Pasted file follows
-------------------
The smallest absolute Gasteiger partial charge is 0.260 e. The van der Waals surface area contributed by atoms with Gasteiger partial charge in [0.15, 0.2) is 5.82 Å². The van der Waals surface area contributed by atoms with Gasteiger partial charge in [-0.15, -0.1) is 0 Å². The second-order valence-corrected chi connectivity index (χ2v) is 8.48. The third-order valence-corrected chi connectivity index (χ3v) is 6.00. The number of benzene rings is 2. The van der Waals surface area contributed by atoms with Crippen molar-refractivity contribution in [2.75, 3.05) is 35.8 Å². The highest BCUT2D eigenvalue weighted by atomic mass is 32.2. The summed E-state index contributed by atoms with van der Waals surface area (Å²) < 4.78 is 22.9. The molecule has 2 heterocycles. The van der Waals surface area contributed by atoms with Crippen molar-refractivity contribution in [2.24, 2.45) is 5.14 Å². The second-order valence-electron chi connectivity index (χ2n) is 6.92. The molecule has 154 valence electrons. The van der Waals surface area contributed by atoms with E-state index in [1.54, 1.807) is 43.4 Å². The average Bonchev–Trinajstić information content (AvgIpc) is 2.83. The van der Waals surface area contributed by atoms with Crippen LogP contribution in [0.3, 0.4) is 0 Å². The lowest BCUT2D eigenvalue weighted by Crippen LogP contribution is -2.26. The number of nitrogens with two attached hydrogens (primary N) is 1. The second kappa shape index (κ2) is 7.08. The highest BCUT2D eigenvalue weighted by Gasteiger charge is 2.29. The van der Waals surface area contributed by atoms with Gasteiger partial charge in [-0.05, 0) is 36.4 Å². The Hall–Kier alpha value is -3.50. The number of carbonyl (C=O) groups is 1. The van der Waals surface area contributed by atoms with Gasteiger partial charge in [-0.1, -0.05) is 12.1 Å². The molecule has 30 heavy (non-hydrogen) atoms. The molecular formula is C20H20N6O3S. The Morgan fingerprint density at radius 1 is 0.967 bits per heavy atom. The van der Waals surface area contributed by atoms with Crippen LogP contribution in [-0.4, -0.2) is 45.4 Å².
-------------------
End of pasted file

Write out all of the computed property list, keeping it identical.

The smallest absolute Gasteiger partial charge is 0.260 e. The van der Waals surface area contributed by atoms with Gasteiger partial charge in [0.15, 0.2) is 5.82 Å². The van der Waals surface area contributed by atoms with Gasteiger partial charge in [-0.15, -0.1) is 0 Å². The second-order valence-corrected chi connectivity index (χ2v) is 8.48. The third-order valence-corrected chi connectivity index (χ3v) is 6.00. The number of benzene rings is 2. The van der Waals surface area contributed by atoms with Crippen molar-refractivity contribution in [2.75, 3.05) is 35.8 Å². The highest BCUT2D eigenvalue weighted by atomic mass is 32.2. The summed E-state index contributed by atoms with van der Waals surface area (Å²) < 4.78 is 22.9. The molecule has 2 heterocycles. The van der Waals surface area contributed by atoms with Crippen molar-refractivity contribution in [2.24, 2.45) is 5.14 Å². The second-order valence-electron chi connectivity index (χ2n) is 6.92. The molecule has 154 valence electrons. The van der Waals surface area contributed by atoms with E-state index in [1.54, 1.807) is 43.4 Å². The average Bonchev–Trinajstić information content (AvgIpc) is 2.83. The van der Waals surface area contributed by atoms with Crippen LogP contribution in [0.3, 0.4) is 0 Å². The lowest BCUT2D eigenvalue weighted by Crippen LogP contribution is -2.26. The number of nitrogens with two attached hydrogens (primary N) is 1. The second kappa shape index (κ2) is 7.08. The highest BCUT2D eigenvalue weighted by Gasteiger charge is 2.29. The van der Waals surface area contributed by atoms with Gasteiger partial charge in [-0.05, 0) is 36.4 Å². The Hall–Kier alpha value is -3.50. The number of carbonyl (C=O) groups is 1. The van der Waals surface area contributed by atoms with Gasteiger partial charge in [-0.1, -0.05) is 12.1 Å². The molecule has 30 heavy (non-hydrogen) atoms. The molecular formula is C20H20N6O3S. The Morgan fingerprint density at radius 1 is 0.967 bits per heavy atom. The van der Waals surface area contributed by atoms with Crippen LogP contribution in [-0.4, -0.2) is 45.4 Å².